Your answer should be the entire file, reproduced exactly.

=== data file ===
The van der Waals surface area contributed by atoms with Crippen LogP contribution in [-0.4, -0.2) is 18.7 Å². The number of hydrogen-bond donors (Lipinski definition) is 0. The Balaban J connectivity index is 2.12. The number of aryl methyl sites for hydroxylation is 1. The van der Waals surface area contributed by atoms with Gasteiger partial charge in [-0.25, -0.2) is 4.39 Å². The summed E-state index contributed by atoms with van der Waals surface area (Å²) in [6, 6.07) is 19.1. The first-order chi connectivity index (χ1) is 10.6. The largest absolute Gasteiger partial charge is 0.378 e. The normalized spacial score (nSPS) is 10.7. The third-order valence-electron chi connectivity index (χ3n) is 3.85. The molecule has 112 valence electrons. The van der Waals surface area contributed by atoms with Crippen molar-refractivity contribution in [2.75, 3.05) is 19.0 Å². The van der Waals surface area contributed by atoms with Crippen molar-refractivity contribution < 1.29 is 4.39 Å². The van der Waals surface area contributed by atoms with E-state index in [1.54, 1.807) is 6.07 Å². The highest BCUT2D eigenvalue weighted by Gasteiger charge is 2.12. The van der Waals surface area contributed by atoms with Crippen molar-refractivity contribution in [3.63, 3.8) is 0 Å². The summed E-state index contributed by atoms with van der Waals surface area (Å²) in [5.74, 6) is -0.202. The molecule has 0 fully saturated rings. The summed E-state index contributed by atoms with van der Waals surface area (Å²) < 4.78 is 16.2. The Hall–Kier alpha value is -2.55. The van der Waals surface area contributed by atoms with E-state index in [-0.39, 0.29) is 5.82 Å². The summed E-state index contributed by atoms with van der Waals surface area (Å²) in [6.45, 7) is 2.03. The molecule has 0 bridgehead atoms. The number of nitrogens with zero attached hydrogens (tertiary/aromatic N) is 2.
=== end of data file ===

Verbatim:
The van der Waals surface area contributed by atoms with Crippen LogP contribution in [-0.4, -0.2) is 18.7 Å². The number of hydrogen-bond donors (Lipinski definition) is 0. The Balaban J connectivity index is 2.12. The number of aryl methyl sites for hydroxylation is 1. The van der Waals surface area contributed by atoms with Gasteiger partial charge in [-0.25, -0.2) is 4.39 Å². The summed E-state index contributed by atoms with van der Waals surface area (Å²) in [6, 6.07) is 19.1. The first-order chi connectivity index (χ1) is 10.6. The largest absolute Gasteiger partial charge is 0.378 e. The normalized spacial score (nSPS) is 10.7. The third-order valence-electron chi connectivity index (χ3n) is 3.85. The molecule has 112 valence electrons. The van der Waals surface area contributed by atoms with Crippen molar-refractivity contribution in [2.75, 3.05) is 19.0 Å². The van der Waals surface area contributed by atoms with Crippen molar-refractivity contribution < 1.29 is 4.39 Å². The van der Waals surface area contributed by atoms with E-state index in [1.54, 1.807) is 6.07 Å². The highest BCUT2D eigenvalue weighted by Gasteiger charge is 2.12. The van der Waals surface area contributed by atoms with Crippen molar-refractivity contribution in [3.63, 3.8) is 0 Å². The summed E-state index contributed by atoms with van der Waals surface area (Å²) in [5.74, 6) is -0.202. The molecule has 0 fully saturated rings. The summed E-state index contributed by atoms with van der Waals surface area (Å²) < 4.78 is 16.2. The Hall–Kier alpha value is -2.55. The van der Waals surface area contributed by atoms with E-state index in [-0.39, 0.29) is 5.82 Å². The summed E-state index contributed by atoms with van der Waals surface area (Å²) in [6.45, 7) is 2.03. The molecule has 0 bridgehead atoms. The number of nitrogens with zero attached hydrogens (tertiary/aromatic N) is 2.